(5) By the Apostle in 2 Peter 1:17 "For he received from God the Father honor and glory, when there came such a voice to him from the excellent glory, This is my beloved Son, in whom I am well pleased. And this voice which came from heaven we heard, when we were with him in the holy mount." It is well worth noting that in the last place, Peter goes on to say that there is a more excellent testimony, a "more sure word of prophecy," and goes on to commend the absolute authority of Scripture, but he affirms that he heard what he heard in the holy mountain, and there was no contradiction.
(6) By the nature of faith: which comes from hearing, and hearing by the word of God. Men cannot call on him of whom they have not heard (Rom. 10). God has appointed preaching as the ordinary means whereby men receive the gospel and come to Christ. God certainly has not limited Himself to the physical preaching and the physical hearing and physical reading of the Scriptures, but neither are we to deny the testimony of our senses, if we read that Jesus is born of a Virgin. We see the words as we see the words. I know that Jesus was born of the Virgin Mary because I saw and read it in the Bible. I wasn't drunk, the words didn't shift on me, the translation is correct, and others have confirmed it with the use of their senses. There is no philosopher that will take this from me. I know why faithless philosophy would take this witness from me. After all, even the heavens declare the glory of the God and the firmament shows His handiwork.
Those who are familiar with the history of Helen Keller knows how terribly difficult it is to impart any knowledge at all without the use of the senses. She lost both sight and hearing from a disease early in her life. It was only through the use of the sense of touch that "Crazy Annie" was able finally to connect with Helen, and teach her the meaning of the word "water," which Helen could only discern by touching Annie's mouth with her hand.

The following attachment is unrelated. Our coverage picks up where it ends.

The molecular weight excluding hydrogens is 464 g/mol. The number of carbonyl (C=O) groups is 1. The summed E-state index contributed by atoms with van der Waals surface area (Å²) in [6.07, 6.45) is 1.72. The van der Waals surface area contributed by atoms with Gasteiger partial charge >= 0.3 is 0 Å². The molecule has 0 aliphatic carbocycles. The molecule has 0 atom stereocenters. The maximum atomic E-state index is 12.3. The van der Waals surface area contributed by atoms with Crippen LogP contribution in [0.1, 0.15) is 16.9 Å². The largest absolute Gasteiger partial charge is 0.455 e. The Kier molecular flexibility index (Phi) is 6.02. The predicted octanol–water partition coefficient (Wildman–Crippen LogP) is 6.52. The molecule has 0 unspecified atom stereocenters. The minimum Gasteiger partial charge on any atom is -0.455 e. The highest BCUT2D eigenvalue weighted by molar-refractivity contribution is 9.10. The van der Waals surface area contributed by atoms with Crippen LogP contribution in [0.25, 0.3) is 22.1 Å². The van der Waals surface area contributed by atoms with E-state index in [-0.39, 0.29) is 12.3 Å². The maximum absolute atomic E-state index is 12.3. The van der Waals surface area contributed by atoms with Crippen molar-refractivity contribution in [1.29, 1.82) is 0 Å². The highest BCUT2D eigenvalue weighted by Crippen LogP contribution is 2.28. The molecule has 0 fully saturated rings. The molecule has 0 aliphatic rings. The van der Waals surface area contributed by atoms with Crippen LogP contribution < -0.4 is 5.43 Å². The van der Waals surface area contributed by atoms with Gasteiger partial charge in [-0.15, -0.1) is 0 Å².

(7) By the description of the Holy Spirit who uses the senses as illustrations of the operations of the soul: "Taste and see that the Lord is good." "Hear and your soul shall live." "Feel after the Lord." Our offerings are a "sweet odor" to the Lord. How could these be illustrations of the operations of the soul if their testimony is slippery and uncertain, as Turretin says. (See Vol. 1: First Topic, Q. XI of Turretin's Institutes of Elenctic Theology)
This does not mean that we can start with the senses and obtain truth independently of Scripture. The history of philosophy shows the dead end where all empiricism ends. In rejecting Scripture, the natural man loses not only the witness of his reason, but even the testimony of his senses. The believer comes to Christ and finds both his reason and his senses. I do not want to be wiser than Christ: if He tells Thomas to look at His hands and His feet, then the witness of the senses is valid.
(8). By the Faithfulness of God. He will not suffer us to believe that He wishes to "trifle with men by referring them to a testimony which could deceive and be false." (Turretin)
This is the reason that God has given us the sacraments. They are a "visible preaching of the Gospel," (Calvin) and testify to our senses what the Scripture witnesses verbally. As the Heidelberg Catechism so eloquently puts it: